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SYDNEY (Reuters) - Prisoners in central Australia are being offered an unusual way to defray the costs of their incarceration and to build their savings and self-esteem - by working in a salt mine.
The mining project, in the inhospitable desert about 250 km (155 miles) southwest of Alice Springs, had been struggling to recruit staff and took advantage of a scheme offered by the Northern Territory government.
"I appreciate there is no small amount of humor in being the minister sending prisoners to a salt mine. The truth of the matter is that it has proven itself to be a worthwhile program," said John Elferink, Northern Territory's minister for justice and correctional services.
"It's work aimed at normalization and lifting people's self-esteem, giving them a chance to build a future for themselves."
In pre-industrial times, salt was such a valuable commodity that it was used as payment for Roman soldiers but mining of it was so dangerous that work was often undertaken by prisoners.
The convicts working at the Karinga Lakes Potash project, a joint venture between mining companies Rum Jungle Resources Ltd and Reward Minerals Ltd, earn award wages of around A$16 ($14.75) an hour and are allowed to keep A$44 a week as spending money.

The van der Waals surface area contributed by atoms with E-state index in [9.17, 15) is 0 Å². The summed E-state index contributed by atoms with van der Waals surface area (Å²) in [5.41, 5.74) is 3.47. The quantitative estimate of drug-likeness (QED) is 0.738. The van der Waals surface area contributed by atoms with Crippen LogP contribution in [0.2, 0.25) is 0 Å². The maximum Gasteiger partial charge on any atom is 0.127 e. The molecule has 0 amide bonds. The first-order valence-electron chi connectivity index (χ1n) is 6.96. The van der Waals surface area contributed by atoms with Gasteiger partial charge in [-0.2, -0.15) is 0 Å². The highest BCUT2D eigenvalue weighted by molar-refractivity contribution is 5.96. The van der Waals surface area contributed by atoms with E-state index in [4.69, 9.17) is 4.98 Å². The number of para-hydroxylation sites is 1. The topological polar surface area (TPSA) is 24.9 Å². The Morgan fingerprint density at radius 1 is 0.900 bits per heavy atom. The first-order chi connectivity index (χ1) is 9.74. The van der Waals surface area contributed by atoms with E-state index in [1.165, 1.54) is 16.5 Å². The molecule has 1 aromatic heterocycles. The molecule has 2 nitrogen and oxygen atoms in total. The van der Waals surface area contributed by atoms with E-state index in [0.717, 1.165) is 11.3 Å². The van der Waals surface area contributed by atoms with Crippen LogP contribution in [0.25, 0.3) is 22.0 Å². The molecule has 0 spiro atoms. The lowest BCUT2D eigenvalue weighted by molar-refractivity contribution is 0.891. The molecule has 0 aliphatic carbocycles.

The government makes deductions, including jail costs and a 5 percent donation to a victims' assistance fund. The rest is placed into a trust that is paid when the prisoner is released.
Northern Territory prisoners have also worked as waiters, conveyancers, retailers and laborers since the program's inception 12 months ago.
During the 18th and 19th centuries, the British government sent more than 165,000 convicts to Australia to settle in penal colonies, helping to ease pressure on overcrowded jails at home.
Reporting by Thuy Ong; Editing by Lincoln Feast and John O'Callaghan